The DWP later told the Information Commissioner’s Office (ICO) that releasing the information “will give rise to items being taken out of context… [and] will be misinterpreted in ways that could lead to reputational damage to both the Department and the PIP Providers”, and would “prejudice the efficient conduct of public affairs” by DWP.

It also warned the ICO that the information could be “maliciously misinterpreted to feed the narrative that the Department imposes ‘targets’ for the outcomes of assessments”.

However, that comment alone indicates the highly controversial nature of the information being withheld, and thus also betrays the real motive. Information is being restricted to stifle legitimate criticism of Government policy and to hide from public view the empirical evidence of its consequences.

The ICO has nonetheless ordered the release of the information requested. A DWP spokeswoman said: “We have received the ICO judgement and we are currently considering our position.” 

If the DWP disagree with the decision and wish to appeal, it must lodge an appeal with the First Tier Tribunal (Information Rights) within 28 calendar days. The requester also has a right of appeal.

The ICO say: Failure to comply with a decision notice is contempt of court, punishable by a fine.

It’s also worth noting that the DWP are obliged to inform any contractors of how the Freedom of Information Act may affect them, making it clear that no guarantee of complete confidentiality of information may be made and that, as a public body, it must consider for release any information it holds if it is requested. 

The Department for Exiting the European Union (DExEU) overtakes the DWP to become the most opaque department. This is one example of a wider lack of transparency around Brexit and reflects the wider reluctance of the Government to share assessments of the anticipated impact of Brexit on different parts of the UK economy. Publication of spending and organisational data remains patchy, suggesting departments are not using the data themselves. 

The Scotland Office, Wales Office and Department for Transport tend to grant more requests in full, and in a timely manner. Among the more opaque are several departments regularly granting fewer than 30% of requests, particularly since 2015, including the Cabinet Office, Foreign and Commonwealth Office (FCO), the Treasury, HM Revenue and Customs (HMRC) and Minstry of Justice (MoJ).

None of the departments created in July 2016 – DExEU, DIT and BEIS – has ever granted even half of its total requests in full. In the three-quarters leading up to Q3 2017, DExEU was the least likely of all departments to comply with FoI requests, respectively answering 18%, 10% and 15% in full. It also refused a higher percentage because they were considered “vexatious” than any other department in 2017; 14% of requests.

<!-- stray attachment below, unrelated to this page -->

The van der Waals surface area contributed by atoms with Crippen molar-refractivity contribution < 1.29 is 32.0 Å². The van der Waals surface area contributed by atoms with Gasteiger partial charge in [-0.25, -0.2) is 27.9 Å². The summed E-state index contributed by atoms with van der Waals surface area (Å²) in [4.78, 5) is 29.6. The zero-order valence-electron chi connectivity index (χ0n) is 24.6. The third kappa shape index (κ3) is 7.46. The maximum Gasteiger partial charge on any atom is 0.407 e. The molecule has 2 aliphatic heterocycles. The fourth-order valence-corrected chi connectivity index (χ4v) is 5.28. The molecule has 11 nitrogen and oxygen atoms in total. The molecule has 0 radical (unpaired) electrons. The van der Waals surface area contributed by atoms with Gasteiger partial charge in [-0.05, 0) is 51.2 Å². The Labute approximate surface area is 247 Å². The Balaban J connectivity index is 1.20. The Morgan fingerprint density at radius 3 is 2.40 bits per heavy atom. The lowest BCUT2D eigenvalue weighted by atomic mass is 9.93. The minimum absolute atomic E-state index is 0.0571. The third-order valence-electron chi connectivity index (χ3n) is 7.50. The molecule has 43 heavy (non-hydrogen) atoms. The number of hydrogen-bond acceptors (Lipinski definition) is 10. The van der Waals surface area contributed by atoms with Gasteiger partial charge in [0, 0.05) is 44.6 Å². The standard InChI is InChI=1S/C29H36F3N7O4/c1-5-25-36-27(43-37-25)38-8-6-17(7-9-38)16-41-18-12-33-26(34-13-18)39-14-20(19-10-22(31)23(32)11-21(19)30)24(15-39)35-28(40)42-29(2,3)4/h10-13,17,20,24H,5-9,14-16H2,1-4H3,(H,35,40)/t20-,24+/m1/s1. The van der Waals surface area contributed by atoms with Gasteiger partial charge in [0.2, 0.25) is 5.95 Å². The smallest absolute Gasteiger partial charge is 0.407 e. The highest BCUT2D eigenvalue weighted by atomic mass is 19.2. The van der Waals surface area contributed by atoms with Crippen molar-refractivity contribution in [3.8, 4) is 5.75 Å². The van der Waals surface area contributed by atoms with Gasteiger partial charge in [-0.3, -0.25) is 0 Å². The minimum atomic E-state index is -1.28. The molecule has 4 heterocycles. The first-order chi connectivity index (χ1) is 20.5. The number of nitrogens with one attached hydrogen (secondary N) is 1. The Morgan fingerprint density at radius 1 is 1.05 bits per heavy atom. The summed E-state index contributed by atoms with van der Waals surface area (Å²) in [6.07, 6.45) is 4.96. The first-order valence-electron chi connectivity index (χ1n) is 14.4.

The IFG report says “DExEU’s lack of transparency here, and its tardy responses to other requests for information (though not on FoI, where it is the sixth most responsive department), are consistent with its wider reluctance to release information, including the Government’s assessments of the anticipated impact of Brexit on different parts of the UK economy.”

Chart percentage of Freedom of Information requests withheld by government departments

You can read the full IFG Whitehall Monitor Report here


 

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The real “constitutional crisis” is Chris Grayling’s despotic tendencies and his undermining of the Rule of Law

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We have been hearing justifications for grotesquely unfair policies from the Conservatives a lot recently based on a claim that “we have a clear mandate to do this.” The concept of a government having a legitimate mandate to govern via the fair winning of a democratic election is a central component of representative democracy. However, new governments who attempt to introduce policies that they did not make explicit and public during an election campaign are said to not have a legitimate mandate to implement such policies.

Most of you will immediately think of the recent debates regarding the tax credit cuts, and the authoritarian threats to stifle legitimate criticism of government policies, but this is just the tip of a very deeply submerged iceberg.

I am currently researching an article about the hatchet man of justice, Chris Grayling, and his recent signaling of a crackdown on what he calls the “misuse” of freedom of information requests (FOI) as a means of researching “stories” for journalists. I’ll write about that particular symptom of Grayling’s syndrome of totalitarian thinking separately, as I got productively side-tracked.

I recently wrote an article about the government’s secret editing and amendment of the Ministerial Code Government turns its back on international laws, scrutiny and standards: it’s time to be very worried.

It’s not the first time, either: see also – A reminder of the established standards and ethics of Public Office, as the UK Coalition have exempted themselves.

And of course this – Watchdog that scrutinises constitutional reform is quietly abolished and Tory proposals are likely to lead to constitutional crisis, thisThe Coming Tyranny and the Legal Aid Bill and this – Sabotaging judicial review is one of this government’s most vicious acts.

I have had concerns for some time that the Conservatives behave unaccountably, profoundly undemocratically, with a disregard of the obligations of a government to be open and transparent, and often, the Conservatives shield very secretive and damaging long term aims.